A Figma-native, platform-agnostic, and multi-brand design system to unify design for one of the fastest growing B2B tech companies and their ever-expanding customer base and suite of products.
Guideline was undergoing a rebrand and needed a new, Figma-native design system to help roll out their new brand while unifying the design language across their various products and properties.
Design systems, Design tokens, Figma, UI/UX, Cross-platform design, native apps, responsive web
Design system, Design guidelines, Token library, Component library, Design system training
Guideline had just gone through a rebrand, by Ueno, that needed to be translated to a new, Figma-native design system. They understood how crucial it was to establish a design system to roll out the brand but also scale the company’s growing product offerings quickly and efficiently.
Our audit found that the Guideline design team already had beautiful user interfaces as well as previous explorations for a design system that were quite good. With these base styles, combined with the new brand identity, we had a solid visual design direction.
We then set our focus to translate these styles to a scalable design language that would work well across multiple platforms and devices, and for multiple branded themes—serving bespoke look and feels to their different audiences and user types.
The first step in establishing our platform-agnostic design language was to capture and translate the design decisions made during the branding process in a visual style framework using design tokens.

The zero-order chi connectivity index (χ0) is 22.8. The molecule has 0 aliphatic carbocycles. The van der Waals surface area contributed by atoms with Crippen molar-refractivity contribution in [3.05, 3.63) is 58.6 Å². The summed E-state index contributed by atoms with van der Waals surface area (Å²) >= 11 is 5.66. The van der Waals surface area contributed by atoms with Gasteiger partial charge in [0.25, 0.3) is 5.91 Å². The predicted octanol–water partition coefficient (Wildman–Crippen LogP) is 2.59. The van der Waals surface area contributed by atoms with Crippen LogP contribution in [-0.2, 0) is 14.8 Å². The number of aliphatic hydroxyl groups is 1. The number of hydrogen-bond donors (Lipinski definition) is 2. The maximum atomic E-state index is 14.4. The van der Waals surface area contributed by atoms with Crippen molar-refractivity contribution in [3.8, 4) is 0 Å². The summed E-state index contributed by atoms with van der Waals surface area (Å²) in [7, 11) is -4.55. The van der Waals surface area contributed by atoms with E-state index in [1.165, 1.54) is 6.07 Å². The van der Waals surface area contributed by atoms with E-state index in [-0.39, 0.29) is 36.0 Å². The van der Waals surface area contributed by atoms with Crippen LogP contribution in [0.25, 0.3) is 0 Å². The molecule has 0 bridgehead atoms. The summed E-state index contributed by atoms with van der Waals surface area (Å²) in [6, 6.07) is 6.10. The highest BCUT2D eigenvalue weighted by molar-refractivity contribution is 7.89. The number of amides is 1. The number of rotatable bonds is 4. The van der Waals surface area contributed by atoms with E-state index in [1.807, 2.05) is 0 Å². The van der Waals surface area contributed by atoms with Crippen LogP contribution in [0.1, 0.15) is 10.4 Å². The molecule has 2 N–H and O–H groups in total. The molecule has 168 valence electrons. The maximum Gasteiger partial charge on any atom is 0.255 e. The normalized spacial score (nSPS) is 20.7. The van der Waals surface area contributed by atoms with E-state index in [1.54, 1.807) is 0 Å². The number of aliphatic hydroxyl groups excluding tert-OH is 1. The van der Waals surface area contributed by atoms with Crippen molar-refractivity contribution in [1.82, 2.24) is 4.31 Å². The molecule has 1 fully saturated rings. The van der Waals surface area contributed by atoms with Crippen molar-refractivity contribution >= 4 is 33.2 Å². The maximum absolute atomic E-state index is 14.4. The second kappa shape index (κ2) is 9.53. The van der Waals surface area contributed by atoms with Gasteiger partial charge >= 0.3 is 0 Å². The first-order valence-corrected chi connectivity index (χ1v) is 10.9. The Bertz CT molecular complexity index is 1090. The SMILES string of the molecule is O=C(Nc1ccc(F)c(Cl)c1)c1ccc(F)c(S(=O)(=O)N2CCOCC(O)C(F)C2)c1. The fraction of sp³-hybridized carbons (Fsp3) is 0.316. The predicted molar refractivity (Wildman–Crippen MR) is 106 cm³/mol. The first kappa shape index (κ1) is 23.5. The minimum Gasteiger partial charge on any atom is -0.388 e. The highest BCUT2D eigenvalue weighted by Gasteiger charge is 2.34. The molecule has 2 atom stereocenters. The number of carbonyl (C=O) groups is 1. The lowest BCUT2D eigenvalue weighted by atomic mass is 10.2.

To start, we established a base set of color primitives based on the new brand palette by expanding each color to include lighter and darker shades to account for additional interaction states and use cases when building digital interfaces. Once we had our color primitives, we then created semantic palettes to serve specific use cases like foreground, background, borders, etc. We then moved on to define the rest of our design tokens including grids, sizing, spacing, shadows, borders, and radiuses.
After reaching our initial draft of our style guide and design tokens, we used the lists of components used across existing product we gathered during our audit, prioritized them based on commonality, focusing on buttons and other smaller components that are most often used and combined to create larger components and expanded from there.
It is critical that all the styles and components work well together. We test this by recreating existing UIs with the new system, allowing us to identify visual issues in our styles while testing the user experience of the components and interaction affordances for end users and of the team of Guideline designers using our design system to design in Figma.
It’s important that everyone feels comfortable using and implementing the design system. Our guidelines give a straightforward explanation of various styles and components and how to use and employ them in designs.
We often schedule and record live training sessions with the internal design team, create training videos in Loom, and draft an initial governance process for versioning and how to maintain and evolve the system over time.